Training minus the miles
Can you train for endurance events, such as a marathon or triathlon, without logging major miles?
The guys at Lowcountry CrossFit think so.
They have been attracting runners and triathletes into their warehouse gym -- a signature of the CrossFit franchise -- for months, assuring them that they can be race-ready not only without the aches and pains of pounding the pavement, but more.
"We want to keep strength, power, speed, flexibility, balance and agility," says Jake Kilbride, the CrossFit Endurance coach and a firefighter and EMT on the Isle of Palms. "If you strictly train to be an endurance athlete and you're running all the time, you're going to start losing power, speed and flexibility."
For those unfamiliar with CrossFit, it's a strength-and-conditioning system based on varied, functional movements executed in rapid repetition. It's intense. Usually, the entire workout is completed in 20 minutes or less. CrossFit prescribes a "WOD" or "Workout of the Day" online and on-site.
While being found across the country, CrossFit remains a bit underground and edgy.
Recognizing the increasing interest in endurance events, CrossFit has tailored a "supplemental" endurance workout. The idea is that runners, cyclists, swimmers and triathletes still do their three to four CrossFit WODs every week and fill in with two or three endurance workouts, usually sprint interval sessions.
Citing a study in the Nov. 8, 2007, edition of The Journal of Physiology, CrossFit's theory is that anaerobic training encapsulates the Adenosine triphosphate/phosphocreatine system, the lactic acid system and the aerobic system through various methods that stress one system, two systems or multiple systems.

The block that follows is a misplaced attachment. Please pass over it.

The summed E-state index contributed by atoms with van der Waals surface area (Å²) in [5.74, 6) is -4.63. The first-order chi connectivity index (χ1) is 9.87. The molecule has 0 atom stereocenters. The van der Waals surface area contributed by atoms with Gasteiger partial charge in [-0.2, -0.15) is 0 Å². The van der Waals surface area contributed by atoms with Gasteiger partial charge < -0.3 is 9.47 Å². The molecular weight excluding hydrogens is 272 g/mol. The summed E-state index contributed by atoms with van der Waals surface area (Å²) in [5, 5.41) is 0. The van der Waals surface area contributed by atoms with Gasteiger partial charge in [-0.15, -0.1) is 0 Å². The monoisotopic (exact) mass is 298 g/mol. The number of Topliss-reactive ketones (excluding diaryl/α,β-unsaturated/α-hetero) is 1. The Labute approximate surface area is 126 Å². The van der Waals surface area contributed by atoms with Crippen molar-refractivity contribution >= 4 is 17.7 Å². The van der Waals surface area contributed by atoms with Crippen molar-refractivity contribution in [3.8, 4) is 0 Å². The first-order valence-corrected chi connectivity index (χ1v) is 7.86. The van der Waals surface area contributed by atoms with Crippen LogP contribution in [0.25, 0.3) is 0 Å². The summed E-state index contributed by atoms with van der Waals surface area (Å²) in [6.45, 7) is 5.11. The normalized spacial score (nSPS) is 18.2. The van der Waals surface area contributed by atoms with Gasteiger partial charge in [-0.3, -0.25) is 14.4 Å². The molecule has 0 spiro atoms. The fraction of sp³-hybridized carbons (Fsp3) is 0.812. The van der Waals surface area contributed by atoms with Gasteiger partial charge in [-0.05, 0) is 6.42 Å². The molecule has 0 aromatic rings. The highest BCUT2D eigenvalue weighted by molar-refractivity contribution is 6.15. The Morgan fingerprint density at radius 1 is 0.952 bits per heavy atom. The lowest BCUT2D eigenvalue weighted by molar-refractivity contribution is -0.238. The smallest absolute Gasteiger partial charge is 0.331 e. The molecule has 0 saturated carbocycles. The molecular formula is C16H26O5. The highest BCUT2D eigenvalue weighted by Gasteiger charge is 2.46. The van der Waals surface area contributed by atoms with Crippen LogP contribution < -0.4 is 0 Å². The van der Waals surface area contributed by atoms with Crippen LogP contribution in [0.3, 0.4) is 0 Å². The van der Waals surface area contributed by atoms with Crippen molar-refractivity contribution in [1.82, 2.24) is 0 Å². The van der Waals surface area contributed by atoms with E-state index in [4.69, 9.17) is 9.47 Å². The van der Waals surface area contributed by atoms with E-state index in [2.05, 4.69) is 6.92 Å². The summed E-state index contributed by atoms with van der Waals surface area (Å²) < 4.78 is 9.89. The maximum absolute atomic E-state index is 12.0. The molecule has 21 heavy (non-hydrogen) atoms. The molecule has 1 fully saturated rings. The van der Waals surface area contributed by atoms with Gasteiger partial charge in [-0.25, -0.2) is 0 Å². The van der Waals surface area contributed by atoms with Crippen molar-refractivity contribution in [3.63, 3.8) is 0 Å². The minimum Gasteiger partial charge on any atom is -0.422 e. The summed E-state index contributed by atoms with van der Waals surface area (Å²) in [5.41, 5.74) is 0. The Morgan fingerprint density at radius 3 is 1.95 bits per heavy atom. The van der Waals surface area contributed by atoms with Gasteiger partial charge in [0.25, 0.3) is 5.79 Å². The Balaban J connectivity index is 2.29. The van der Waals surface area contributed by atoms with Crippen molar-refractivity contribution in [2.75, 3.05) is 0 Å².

The length of time of the individual efforts combined with the rest periods between efforts determines the systems stressed.
By training all three anaerobic systems, an individual "simultaneously trains your aerobic engine."
Kilbride says some of his clients trained for the Disney Marathon while running "no more than seven miles a week" and vows to create a triathlon team to compete in this summer's Charleston Sprint Triathlon Series.
So I had to check it out.
I asked Allison Benn, a CrossFit member who ran Disney, how she did in the race.
"I did awful," admits the 28-year-old Benn. "I hurt my knee."
Benn started out with plans to train with the Leukemia & Lymphoma Society's Team in Training, but found putting in the mileage monotonous: "I was bored and I wasn't doing it." She heard about the CrossFit Endurance program and liked it.
For Benn, though, marathons are a matter of "Been there, done that." She's not interested in any more, though she's interested in a sprint triathlon.
Like Benn, 24-year-old Jeffrey Metzler ran his first marathon last March by using the traditional LSD (long, slow, distance training), but he didn't like the fatigue, had "a lot of IT (iliotibial band, or thigh) problems," and didn't like losing muscle mass.
Since doing CrossFit Endurance, he's shaved a minute off his 5K time, most recently clocking in at 20:30.
Metzler, an electrical engineer with SCE&G, likes the CrossFit Endurance program so much he plans to compete in a sprint triathlon this summer and even get certified to be a coach.
Betsy Turk, 40, of Mount Pleasant has seen bigger improvements, going from a two-hour, 24-minute half-marathon to 2:09 and shaving five minutes off her Race for the Cure time. As a stay-at-home mom, she likes that the workouts are short and intense. And she's looking forward to the Save the Light Half Marathon on Feb. 6 on Folly Beach.
As a runner of 34 years and a triathlete of six years, I walked away from CrossFit unswayed.
Training for marathons and triathlons isn't for everyone.
As I have said in the space before, we're all different in our backgrounds, priorities and schedules. I enjoy putting in limited miles -- anywhere from 25 to 55 per week. And, knock on wood, I've been virtually injury-free for most of those decades of running.
I worry that people who may rush into a marathon or triathlon may be ripe for the notion of being able to do it without putting in the miles that not only prepare your cardiovascular fitness, but your orthopedic and psychology fitness for such events.
I'm not sure why anyone who doesn't like running, or biking, or triathlon would then want to participate in a race, but I'm for whatever it takes to get America -- and South Carolina -- moving.
Reach David Quick at firstname.lastname@example.org.